The Secret Ingredients of High Morale

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Set Clear Priorities
Shifting priorities undercuts morale. People don't like to throw away the results of their hard work. Switching priorities can have the same effect as multitasking-nothing reaches completion. Change priorities often enough, and people will view the newest priority as "flavor of the day." The reality of business is that external events may dictate changes. Iterative development, with its three-to-six-week sprints, is one of the ways to manage for accomplishment in a shifting environment. If your organization can't hold to one set of priorities for three weeks, it's going to be hard to make forward progress in any direction.

Remove Obstacles
This is one of the most powerful morale building tools in a manager's toolkit. Find out what's getting in the way and work to remove the impediment. When people see their managers are making it easier for them to work, morale goes up. Managers can't always remove every obstacle. Let people know what you're trying, and be honest if you can't fix it.

Don't Over Specify
Give people the goal, set them in the right direction, and let them decide how to get there. People will come up with a surprising number of creative ways to achieve the goal. Telling people both what to do and how to do it stifles morale, and defeats productivity. There's only one thing more de-motivating than over specifying the goal and the method: over specifying the method, and not articulating the goal.

Deal with the Un-jellers
It's hard enough to build software without someone actively working against the goal. It's a manager's job to field the best team possible. If there is a person whose interpersonal skills are making life hell for the rest of the team, deal with it. Sometimes that means moving someone off the team. Never underestimate the impact that an un-jeller will have on the team.

Negotiate Reasonable Deadlines
We all know that we don't always get to choose the release date. If you're stuck with a hard date, prioritize the requirements and negotiate scope. Knowing from the get-go that the schedule is impossible to meet is not very motivating.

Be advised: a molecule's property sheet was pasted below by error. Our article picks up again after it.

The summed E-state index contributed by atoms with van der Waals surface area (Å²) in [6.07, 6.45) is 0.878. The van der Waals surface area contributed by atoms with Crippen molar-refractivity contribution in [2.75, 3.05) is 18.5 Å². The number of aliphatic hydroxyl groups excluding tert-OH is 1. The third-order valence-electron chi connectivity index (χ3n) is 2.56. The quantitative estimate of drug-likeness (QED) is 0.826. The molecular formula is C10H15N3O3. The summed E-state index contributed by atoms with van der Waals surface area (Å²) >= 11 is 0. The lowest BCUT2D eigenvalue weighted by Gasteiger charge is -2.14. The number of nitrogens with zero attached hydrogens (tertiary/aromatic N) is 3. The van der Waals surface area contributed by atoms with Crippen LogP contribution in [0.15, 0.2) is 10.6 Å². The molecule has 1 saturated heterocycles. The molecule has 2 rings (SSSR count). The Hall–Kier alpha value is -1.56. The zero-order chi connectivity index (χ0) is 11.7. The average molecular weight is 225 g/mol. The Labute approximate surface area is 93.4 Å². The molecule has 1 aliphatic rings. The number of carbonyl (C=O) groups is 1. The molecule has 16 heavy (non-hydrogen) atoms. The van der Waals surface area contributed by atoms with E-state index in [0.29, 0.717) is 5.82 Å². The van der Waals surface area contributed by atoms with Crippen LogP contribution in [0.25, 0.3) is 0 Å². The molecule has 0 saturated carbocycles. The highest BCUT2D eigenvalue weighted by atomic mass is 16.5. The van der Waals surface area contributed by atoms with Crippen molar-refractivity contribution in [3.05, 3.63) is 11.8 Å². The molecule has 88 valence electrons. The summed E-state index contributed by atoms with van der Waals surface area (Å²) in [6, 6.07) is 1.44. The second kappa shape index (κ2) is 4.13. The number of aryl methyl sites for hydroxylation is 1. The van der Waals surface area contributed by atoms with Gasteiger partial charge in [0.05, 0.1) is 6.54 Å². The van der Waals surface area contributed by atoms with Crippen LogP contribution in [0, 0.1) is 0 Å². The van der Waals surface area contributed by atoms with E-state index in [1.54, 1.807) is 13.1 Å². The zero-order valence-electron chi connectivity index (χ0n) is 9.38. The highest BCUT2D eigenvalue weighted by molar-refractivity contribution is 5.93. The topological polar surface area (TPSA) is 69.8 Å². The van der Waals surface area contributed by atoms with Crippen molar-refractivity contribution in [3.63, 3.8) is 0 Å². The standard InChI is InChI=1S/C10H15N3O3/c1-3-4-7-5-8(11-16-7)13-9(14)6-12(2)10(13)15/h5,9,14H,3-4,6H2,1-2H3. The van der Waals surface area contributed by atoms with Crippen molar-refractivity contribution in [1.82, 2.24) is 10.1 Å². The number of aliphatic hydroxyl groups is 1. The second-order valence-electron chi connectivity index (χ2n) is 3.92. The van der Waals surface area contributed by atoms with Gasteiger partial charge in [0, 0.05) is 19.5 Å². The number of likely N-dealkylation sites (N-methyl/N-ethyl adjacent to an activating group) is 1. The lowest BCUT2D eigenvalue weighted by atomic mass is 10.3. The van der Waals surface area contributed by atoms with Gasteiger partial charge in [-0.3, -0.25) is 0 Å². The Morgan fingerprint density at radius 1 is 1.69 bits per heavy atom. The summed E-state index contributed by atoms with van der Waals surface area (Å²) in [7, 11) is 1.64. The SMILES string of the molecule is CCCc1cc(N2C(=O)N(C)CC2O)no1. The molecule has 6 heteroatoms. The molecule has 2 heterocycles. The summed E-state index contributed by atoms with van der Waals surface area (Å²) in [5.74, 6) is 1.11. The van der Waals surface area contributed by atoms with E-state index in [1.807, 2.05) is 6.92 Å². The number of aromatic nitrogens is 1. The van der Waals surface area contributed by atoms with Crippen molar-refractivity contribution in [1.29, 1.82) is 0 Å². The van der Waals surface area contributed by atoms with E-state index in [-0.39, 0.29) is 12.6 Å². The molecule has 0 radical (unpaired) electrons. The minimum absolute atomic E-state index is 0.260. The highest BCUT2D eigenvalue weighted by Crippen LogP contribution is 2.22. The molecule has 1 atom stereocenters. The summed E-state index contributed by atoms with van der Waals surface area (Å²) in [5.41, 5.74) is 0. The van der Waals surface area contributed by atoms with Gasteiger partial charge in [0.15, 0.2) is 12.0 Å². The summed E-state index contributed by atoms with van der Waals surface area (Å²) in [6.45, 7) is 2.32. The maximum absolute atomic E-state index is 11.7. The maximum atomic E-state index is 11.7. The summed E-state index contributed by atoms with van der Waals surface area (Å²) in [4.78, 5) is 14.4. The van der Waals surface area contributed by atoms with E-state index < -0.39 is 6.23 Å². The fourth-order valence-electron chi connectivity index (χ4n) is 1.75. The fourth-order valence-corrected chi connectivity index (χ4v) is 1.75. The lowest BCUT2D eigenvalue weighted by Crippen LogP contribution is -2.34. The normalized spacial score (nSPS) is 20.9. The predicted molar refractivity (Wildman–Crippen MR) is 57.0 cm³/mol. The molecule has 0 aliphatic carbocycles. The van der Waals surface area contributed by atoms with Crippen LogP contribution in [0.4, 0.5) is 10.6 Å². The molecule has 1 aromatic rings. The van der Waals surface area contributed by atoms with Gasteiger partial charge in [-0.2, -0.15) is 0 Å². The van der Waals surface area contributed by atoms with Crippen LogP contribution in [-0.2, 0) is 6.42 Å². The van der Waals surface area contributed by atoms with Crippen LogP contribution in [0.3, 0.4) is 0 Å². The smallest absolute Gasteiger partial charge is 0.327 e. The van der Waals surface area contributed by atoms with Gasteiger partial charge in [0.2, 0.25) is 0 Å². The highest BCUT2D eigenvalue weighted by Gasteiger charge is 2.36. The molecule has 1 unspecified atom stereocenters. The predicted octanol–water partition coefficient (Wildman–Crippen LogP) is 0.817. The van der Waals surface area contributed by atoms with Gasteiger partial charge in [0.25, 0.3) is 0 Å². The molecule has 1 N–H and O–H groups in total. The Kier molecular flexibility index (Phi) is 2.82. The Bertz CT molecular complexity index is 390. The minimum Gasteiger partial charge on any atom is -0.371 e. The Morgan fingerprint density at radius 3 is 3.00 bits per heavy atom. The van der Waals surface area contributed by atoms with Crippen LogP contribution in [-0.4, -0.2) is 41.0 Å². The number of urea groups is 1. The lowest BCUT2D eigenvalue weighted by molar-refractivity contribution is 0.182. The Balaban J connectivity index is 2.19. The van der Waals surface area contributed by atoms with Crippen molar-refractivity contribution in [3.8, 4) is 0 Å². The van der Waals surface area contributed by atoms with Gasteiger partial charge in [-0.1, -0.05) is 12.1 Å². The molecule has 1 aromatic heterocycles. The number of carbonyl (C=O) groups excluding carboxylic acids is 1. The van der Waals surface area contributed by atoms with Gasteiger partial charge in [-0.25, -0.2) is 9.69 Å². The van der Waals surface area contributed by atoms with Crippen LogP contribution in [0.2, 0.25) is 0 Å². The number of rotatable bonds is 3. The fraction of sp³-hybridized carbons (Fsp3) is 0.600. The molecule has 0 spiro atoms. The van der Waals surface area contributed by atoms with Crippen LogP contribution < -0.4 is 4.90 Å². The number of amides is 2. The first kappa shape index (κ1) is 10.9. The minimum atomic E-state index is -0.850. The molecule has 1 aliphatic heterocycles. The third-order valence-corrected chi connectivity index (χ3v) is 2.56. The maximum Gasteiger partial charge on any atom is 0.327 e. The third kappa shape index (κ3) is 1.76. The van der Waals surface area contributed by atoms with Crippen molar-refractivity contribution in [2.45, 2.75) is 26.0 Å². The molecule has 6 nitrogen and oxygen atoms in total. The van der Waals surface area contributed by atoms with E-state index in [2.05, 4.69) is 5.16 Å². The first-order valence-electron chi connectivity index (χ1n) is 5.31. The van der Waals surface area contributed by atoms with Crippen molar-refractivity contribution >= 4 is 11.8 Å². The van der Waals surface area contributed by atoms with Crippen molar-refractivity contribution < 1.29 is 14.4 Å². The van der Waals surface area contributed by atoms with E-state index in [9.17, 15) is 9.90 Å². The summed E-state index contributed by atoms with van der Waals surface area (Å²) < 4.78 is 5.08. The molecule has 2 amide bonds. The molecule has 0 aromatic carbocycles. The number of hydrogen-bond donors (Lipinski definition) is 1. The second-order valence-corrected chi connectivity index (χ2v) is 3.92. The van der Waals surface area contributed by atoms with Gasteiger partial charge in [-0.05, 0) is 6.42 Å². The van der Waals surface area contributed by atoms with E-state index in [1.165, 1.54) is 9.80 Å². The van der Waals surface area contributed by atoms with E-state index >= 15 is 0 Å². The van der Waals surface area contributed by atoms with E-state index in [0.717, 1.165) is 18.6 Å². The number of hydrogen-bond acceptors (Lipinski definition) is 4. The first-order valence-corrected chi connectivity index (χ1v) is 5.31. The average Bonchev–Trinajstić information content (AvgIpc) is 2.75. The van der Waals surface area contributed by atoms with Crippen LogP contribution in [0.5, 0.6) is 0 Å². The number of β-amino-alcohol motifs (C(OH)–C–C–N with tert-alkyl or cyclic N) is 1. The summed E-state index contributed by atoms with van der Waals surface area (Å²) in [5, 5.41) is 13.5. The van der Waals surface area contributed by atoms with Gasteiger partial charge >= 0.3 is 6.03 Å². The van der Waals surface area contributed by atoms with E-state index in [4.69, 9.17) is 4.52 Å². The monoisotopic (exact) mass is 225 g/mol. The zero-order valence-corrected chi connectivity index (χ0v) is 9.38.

If you're stuck with a hard date and a hard scope, talk to your team. Tell them you want everyone to work as hard as possible and that you have serious concerns about meeting the goals even if everyone does their best. Ask the team if they have any ideas on how to make the project work. Knowing that you recognize the situation the project is in will help the team remain focused and energized. Working reasonable hours is a better strategy for reaching goals than going on the fabled death march.

Pep talks, contests, and certificates won't build morale. They can be fun when things are going well, but when your team is in the pits, they contribute to cynicism, which widens a chasm between practitioners and management. There's no short-term fix or magic formula for boosting morale, but old-fashioned, effective management may just do the trick.

About the author

Esther Derby's picture Esther Derby

A regular StickyMinds.com and Better Software magazine contributor, Esther Derby is one of the rare breed of consultants who blends the technical issues and managerial issues with the people-side issues. She is well known for helping teams grow to new levels of productivity. Project retrospectives and project assessments are two of Esther's key practices that serve as effective tools to start a team's transformation. Recognized as one of the world's leaders in retrospective facilitation, she often receives requests asking her to work with struggling teams. Esther is one of the founders of the AYE Conference. She co-author of Agile Retrospectives: Making Good Teams Great. She has presented at STAREAST, STARWEST and the Better Software Conference & EXPO. You can read more of Esther's musings on the wonderful world of software at www.estherderby.com and on her weblog at www.estherderby.com/weblog/blogger.html. Her email is derby@estherderby.com.

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